At room temperature, α-tocopheryl acetate is a fat-soluble liquid. It has 3 chiral centers and thus 8 stereoisomers. It is made by esterifying α-tocopherol with acetic acid. 2R,4R,8R-isomer, also known as RRR-α-tocopheryl acetate, is the most common isomer used for various purposes. This is because α-tocopherol occurs in the nature primarily as RRR-α-tocopherol.[2]

α-Tocopherol acetate does not boil at atmospheric pressure and begins to degrade at 240 °C.[2] It can be vacuum distilled: it boils at 184 °C at 0.01 mmHg, at 194 °C (0.025 mmHg) and at 224 °C (0.3 mmHg). In practice, it is not degraded notably by air, visible light or UV-radiation. It has a refractive index of 1.4950–1.4972 at 20 °C.[1]

α-Tocopherol acetate is hydrolyzed to α-tocopherol and acetic acid under suitable conditions or when ingested by people.[2]


  1. ^ a b c d e The Merck index (12th ed.). Merck. 1996. p. 1580. ISBN 9780911910124.
  2. ^ a b c d e "Safety assessment of the substance α-tocopherol acetate for use in food contact materials". EFSA Journal. 14 (3): 4412. 2016. doi:10.2903/j.efsa.2016.4412.
  3. ^ a b c "Transcript of CDC Telebriefing: Update on Lung Injury Associated with E-cigarette Use, or Vaping". Centers for Disease Control and Prevention. 8 November 2019. This article incorporates text from this source, which is in the public domain.
  4. ^ Feldman, Ryan; Meiman, Jonathan; Stanton, Matthew; Gummin, David D. (June 2020). "Culprit or correlate? An application of the Bradford Hill criteria to Vitamin E acetate". Archives of Toxicology. 94 (6): 2249–2254. doi:10.1007/s00204-020-02770-x. ISSN 1432-0738. PMID 32451600.
  5. ^ a b "Outbreak of Lung Injury Associated with E-Cigarette Use, or Vaping". Centers for Disease Control and Prevention. 8 November 2019. This article incorporates text from this source, which is in the public domain.
  6. ^ Linus Pauling Institute Research Report: All About E at the Wayback Machine (archived February 23, 2015)
  7. ^ Beijersbergen van Henegouwen G, Junginger H, de Vries H (1995). "Hydrolysis of RRR-alpha-tocopheryl acetate (vitamin E acetate) in the skin and its UV protecting activity (an in vivo study with the rat)". J Photochem Photobiol B. 29 (1): 45–51. doi:10.1016/1011-1344(95)90251-1. PMID 7472802.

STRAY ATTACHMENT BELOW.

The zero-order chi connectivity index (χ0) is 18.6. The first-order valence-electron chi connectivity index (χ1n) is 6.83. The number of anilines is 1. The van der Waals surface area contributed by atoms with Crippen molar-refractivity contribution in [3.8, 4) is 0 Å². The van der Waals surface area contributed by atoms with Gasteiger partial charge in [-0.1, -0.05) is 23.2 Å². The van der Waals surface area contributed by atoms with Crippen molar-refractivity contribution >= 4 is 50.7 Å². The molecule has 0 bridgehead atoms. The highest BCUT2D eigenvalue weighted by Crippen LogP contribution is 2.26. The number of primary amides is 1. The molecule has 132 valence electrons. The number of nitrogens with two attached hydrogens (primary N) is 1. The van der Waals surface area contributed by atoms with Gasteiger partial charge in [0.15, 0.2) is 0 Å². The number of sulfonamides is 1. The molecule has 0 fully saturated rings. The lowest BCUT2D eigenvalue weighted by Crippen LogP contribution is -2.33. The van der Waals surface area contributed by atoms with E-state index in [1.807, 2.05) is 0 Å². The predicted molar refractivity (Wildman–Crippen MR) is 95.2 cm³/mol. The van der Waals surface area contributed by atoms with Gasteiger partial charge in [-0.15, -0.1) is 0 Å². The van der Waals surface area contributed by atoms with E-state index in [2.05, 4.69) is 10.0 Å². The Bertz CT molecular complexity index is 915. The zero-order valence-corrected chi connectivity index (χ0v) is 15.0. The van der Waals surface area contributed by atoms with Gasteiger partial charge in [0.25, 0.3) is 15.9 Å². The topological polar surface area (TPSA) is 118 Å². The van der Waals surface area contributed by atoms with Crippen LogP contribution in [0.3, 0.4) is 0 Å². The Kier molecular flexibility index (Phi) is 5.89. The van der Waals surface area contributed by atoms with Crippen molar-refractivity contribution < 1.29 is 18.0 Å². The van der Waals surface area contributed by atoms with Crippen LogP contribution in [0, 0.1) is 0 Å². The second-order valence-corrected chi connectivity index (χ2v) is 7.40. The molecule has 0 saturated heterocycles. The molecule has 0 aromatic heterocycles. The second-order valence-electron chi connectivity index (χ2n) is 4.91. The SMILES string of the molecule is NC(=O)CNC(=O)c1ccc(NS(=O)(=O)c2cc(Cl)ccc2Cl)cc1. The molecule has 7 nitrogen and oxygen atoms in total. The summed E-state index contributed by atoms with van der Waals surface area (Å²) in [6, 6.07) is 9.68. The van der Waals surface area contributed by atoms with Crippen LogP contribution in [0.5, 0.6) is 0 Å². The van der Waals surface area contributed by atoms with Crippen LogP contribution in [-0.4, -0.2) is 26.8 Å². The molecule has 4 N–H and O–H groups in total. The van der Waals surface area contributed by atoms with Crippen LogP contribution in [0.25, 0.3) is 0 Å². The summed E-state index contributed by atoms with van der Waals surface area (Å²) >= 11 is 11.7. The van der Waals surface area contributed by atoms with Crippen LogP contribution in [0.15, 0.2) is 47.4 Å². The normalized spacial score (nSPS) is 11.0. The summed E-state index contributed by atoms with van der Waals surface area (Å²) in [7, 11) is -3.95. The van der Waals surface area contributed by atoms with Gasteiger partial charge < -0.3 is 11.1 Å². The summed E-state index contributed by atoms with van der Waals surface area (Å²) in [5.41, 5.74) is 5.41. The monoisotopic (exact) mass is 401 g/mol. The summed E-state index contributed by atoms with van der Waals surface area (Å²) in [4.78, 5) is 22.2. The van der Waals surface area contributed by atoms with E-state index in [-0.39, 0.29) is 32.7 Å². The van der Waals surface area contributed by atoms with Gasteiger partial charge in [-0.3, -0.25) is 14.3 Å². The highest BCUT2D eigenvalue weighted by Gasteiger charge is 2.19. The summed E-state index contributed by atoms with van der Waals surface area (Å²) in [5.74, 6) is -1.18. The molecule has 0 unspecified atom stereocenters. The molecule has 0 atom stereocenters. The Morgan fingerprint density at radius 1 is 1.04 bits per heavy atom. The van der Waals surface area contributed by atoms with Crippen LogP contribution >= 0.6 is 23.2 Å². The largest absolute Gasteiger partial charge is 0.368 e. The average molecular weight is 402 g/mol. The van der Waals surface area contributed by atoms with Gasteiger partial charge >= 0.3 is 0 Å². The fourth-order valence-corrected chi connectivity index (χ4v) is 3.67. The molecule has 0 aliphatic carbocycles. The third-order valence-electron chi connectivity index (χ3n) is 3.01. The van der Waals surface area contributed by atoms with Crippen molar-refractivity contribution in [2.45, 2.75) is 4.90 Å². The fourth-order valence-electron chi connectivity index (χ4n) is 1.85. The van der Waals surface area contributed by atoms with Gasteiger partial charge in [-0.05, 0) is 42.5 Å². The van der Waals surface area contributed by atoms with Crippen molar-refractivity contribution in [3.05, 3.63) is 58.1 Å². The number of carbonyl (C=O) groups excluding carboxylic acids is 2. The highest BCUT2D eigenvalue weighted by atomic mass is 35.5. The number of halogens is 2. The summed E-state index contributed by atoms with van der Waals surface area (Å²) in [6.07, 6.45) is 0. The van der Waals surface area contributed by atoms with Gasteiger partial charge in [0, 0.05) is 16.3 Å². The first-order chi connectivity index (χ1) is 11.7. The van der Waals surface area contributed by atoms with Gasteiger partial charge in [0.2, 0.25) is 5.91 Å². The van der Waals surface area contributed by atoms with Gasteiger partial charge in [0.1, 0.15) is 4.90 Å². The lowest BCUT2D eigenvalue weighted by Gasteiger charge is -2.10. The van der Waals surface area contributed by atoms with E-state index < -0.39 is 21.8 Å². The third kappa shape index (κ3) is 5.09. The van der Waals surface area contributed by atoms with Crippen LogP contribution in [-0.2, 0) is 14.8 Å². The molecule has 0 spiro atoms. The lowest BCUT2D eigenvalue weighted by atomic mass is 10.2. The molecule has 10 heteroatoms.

8. ^ Mayer, H.; Schudel, P.; Rüegg, R.; Isler, O. (1963). "Über die Chemie des Vitamins E. 3. Mitteilung. Die Totalsynthese von (2R, 4′R, 8′R)- und (2S, 4′R, 8′R)-α-Tocopherol". Helvetica Chimica Acta. 46 (2): 650–671. doi:10.1002/hlca.19630460225. ISSN 0018-019X.
  9. ^ Panin G, Strumia R, Ursini F (2004). "Topical alpha-tocopherol acetate in the bulk phase: eight years of experience in skin treatment". Ann. N. Y. Acad. Sci. 1031: 443–447. Bibcode:2004NYASA1031..443P. doi:10.1196/annals.1331.069. PMID 15753192.
  10. ^ Sidgwick GP, McGeorge D, Bayat A (2015). "A comprehensive evidence-based review on the role of topicals and dressings in the management of skin scarring". Arch. Dermatol. Res. 307 (6): 461–477. doi:10.1007/s00403-015-1572-0. PMC 4506744. PMID 26044054.
  11. ^ Tanaydin V, Conings J, Malyar M, van der Hulst R, van der Lei B (2016). "The Role of Topical Vitamin E in Scar Management: A Systematic Review". Aesthet Surg J. 36 (8): 959–965. doi:10.1093/asj/sjw046. PMID 26977069.
  12. ^ Kosari P, Alikhan A, Sockolov M, Feldman SR (2010). "Vitamin E and allergic contact dermatitis". Dermatitis. 21 (3): 148–153. doi:10.2310/6620.2010.09083. PMID 20487657.
  13. ^ Sun, Lena (September 6, 2019). "Contaminant found in marijuana vaping products linked to deadly lung illnesses, tests show". Washington Post. Retrieved 2019-09-09.
  14. ^ "Three Companies Subpoenaed in Weed Vape Illness Investigation". Rolling Stone. September 10, 2019.
  15. ^ Wu, D; O'Shea, DF (24 March 2020). "Potential for release of pulmonary toxic ketene from vaping pyrolysis of vitamin E acetate". Proceedings of the National Academy of Sciences of the United States of America. 117 (12): 6349–6355. doi:10.1073/pnas.1920925117. PMC 7104367. PMID 32156732.